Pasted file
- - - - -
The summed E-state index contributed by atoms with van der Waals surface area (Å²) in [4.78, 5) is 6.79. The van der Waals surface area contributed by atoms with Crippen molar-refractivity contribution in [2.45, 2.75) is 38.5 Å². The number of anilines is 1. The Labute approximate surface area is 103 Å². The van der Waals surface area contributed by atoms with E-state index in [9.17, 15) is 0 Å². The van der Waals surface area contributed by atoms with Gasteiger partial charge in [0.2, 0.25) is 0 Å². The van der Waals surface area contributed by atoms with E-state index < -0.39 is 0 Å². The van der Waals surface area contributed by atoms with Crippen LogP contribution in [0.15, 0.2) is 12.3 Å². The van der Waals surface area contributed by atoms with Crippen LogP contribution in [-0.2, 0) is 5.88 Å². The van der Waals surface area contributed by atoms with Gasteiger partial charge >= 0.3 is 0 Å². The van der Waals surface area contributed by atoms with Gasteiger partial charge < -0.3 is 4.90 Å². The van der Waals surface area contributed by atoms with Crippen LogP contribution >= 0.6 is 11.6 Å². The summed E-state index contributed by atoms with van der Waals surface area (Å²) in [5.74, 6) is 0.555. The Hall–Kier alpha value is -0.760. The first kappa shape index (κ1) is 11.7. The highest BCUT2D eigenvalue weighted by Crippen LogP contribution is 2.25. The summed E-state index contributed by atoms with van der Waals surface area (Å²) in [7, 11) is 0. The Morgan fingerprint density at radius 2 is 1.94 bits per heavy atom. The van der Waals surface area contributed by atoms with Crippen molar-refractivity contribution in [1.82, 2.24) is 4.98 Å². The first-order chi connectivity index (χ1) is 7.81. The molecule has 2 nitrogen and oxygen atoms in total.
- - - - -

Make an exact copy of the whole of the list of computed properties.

The summed E-state index contributed by atoms with van der Waals surface area (Å²) in [4.78, 5) is 6.79. The van der Waals surface area contributed by atoms with Crippen molar-refractivity contribution in [2.45, 2.75) is 38.5 Å². The number of anilines is 1. The Labute approximate surface area is 103 Å². The van der Waals surface area contributed by atoms with E-state index in [9.17, 15) is 0 Å². The van der Waals surface area contributed by atoms with Gasteiger partial charge in [0.2, 0.25) is 0 Å². The van der Waals surface area contributed by atoms with E-state index < -0.39 is 0 Å². The van der Waals surface area contributed by atoms with Crippen LogP contribution in [0.15, 0.2) is 12.3 Å². The van der Waals surface area contributed by atoms with Crippen LogP contribution in [-0.2, 0) is 5.88 Å². The van der Waals surface area contributed by atoms with Gasteiger partial charge >= 0.3 is 0 Å². The van der Waals surface area contributed by atoms with Gasteiger partial charge < -0.3 is 4.90 Å². The van der Waals surface area contributed by atoms with Crippen LogP contribution >= 0.6 is 11.6 Å². The summed E-state index contributed by atoms with van der Waals surface area (Å²) in [5.74, 6) is 0.555. The Hall–Kier alpha value is -0.760. The first kappa shape index (κ1) is 11.7. The highest BCUT2D eigenvalue weighted by Crippen LogP contribution is 2.25. The summed E-state index contributed by atoms with van der Waals surface area (Å²) in [7, 11) is 0. The Morgan fingerprint density at radius 2 is 1.94 bits per heavy atom. The van der Waals surface area contributed by atoms with Crippen molar-refractivity contribution in [1.82, 2.24) is 4.98 Å². The first-order chi connectivity index (χ1) is 7.81. The molecule has 2 nitrogen and oxygen atoms in total.